Anybody who knew me back in the nineties will recall that I was no fan of Bill Clinton, the Democrat who made me feel nostalgic for the liberalism of the Nixon administration. If you happened to notice me driving down the road on November 12, 1999, when the radio announced that Clinton had signed the repeal of Glass-Steagall, you'd have slowed down and moved into the most distant lane in an effort to avoid a total lunatic.
So now, after eight disastrous years of Bush, we have Obama -- putatively "the change you can believe in." Okay, I believe some changes have taken place. From Bush, we seem to have moved about halfway back to Clinton.
I'm not blaming you for this, America. It's not as if you had a hell of a lot of options -- and electing a (sort of) black guy made a lot of people feel like they were voting for change. The problem was that real change never was an option. The plutocrats were in charge, and they remain in charge. Lehman Brothers, Goldman Sachs, JP Morgan Chase, and UBS were among Obama’s top contributors. They gave him the early lead in the “money race” that made his candidacy viable.
In return, he let Robert Rubin create his economic team. Rubin, lest we forget, spent 26 years with Goldman-Sachs before he joined the Clinton administration. Together with acolyte Larry Summers and free-market ideologue Alan Greenspan, he quashed the regulation of derivatives and championed the repeal of Glass Steagall, making the current financial meltdown inevitable. Shortly before I found myself in my car, screaming at the radio, Rubin left the Clinton administration to sign on as senior advisor to Citigroup. Still working in that capacity, he signed on as chief financial advisor to Barack Obama.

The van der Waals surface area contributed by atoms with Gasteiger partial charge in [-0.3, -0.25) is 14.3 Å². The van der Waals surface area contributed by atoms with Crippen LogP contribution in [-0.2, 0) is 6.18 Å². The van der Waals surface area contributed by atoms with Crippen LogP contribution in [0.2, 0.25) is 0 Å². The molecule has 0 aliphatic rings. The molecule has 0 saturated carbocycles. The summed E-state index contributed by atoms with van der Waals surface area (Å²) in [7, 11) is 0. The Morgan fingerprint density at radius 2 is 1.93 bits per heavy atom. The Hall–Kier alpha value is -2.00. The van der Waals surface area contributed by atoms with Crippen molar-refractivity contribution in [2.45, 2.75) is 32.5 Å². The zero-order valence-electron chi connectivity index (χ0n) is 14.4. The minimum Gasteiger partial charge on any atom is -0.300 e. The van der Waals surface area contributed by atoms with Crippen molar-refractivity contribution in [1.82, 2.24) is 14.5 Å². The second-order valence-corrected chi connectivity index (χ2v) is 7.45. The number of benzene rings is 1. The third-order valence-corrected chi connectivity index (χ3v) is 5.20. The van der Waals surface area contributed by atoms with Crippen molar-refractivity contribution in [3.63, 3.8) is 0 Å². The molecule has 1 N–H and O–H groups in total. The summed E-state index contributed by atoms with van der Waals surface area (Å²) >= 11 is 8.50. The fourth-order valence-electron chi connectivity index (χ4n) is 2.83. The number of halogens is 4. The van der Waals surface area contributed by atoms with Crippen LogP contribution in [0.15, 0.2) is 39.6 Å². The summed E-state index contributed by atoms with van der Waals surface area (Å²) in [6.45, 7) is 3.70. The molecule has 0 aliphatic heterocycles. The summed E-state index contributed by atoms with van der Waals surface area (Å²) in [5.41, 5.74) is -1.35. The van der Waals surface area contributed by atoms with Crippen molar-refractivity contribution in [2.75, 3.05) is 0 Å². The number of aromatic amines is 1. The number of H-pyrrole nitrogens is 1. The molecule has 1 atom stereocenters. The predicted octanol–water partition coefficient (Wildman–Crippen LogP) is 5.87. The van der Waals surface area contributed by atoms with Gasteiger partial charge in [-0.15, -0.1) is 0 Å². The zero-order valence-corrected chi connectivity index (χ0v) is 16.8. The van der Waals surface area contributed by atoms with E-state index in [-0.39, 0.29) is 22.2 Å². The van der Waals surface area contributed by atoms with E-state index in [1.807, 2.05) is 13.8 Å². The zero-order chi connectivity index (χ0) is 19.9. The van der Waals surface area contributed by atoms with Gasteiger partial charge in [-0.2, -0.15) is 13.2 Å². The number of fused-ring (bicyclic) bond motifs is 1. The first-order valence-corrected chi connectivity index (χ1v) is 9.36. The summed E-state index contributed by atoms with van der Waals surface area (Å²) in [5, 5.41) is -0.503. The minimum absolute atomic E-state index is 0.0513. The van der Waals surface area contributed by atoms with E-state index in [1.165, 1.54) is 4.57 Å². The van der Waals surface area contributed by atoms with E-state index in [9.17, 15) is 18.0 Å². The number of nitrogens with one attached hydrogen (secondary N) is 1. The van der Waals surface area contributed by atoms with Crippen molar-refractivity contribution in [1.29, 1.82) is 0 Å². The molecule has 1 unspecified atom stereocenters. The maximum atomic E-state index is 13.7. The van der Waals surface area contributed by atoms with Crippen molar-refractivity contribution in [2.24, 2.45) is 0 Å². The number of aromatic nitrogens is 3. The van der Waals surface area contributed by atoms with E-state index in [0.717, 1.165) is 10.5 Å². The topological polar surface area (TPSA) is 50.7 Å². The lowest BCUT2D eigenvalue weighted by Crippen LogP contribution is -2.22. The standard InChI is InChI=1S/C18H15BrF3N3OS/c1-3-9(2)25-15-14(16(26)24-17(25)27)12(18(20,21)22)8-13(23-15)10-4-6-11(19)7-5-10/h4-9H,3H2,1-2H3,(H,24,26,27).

So, what would you expect -- specifically, what would you expect of Rubin protégé Timothy Geithner, other than more "lemon socialism?" The private sector will "join" with the public sector to buy toxic assets from the afflicted banks that so generously supported Obama, and reap the rewards of any profits that might be made. Losses, of course, will be absorbed by taxpayers.
Clinton -- either one -- would have behaved no differently. On the other hand, if Hillary were president now, it's possible that a few other decisions would have been less Bushlike. A couple that come to mind are Obama's failure to overturn the Bush order allowing "faith-based" organizations receiving government funds to discriminate, based on religion, in hiring; and the continued use of "state secrets" as an excuse to protect Bush administration war criminals.
Well, maybe she'd have been no better. The same oligarchs who supported his campaign supported hers as well.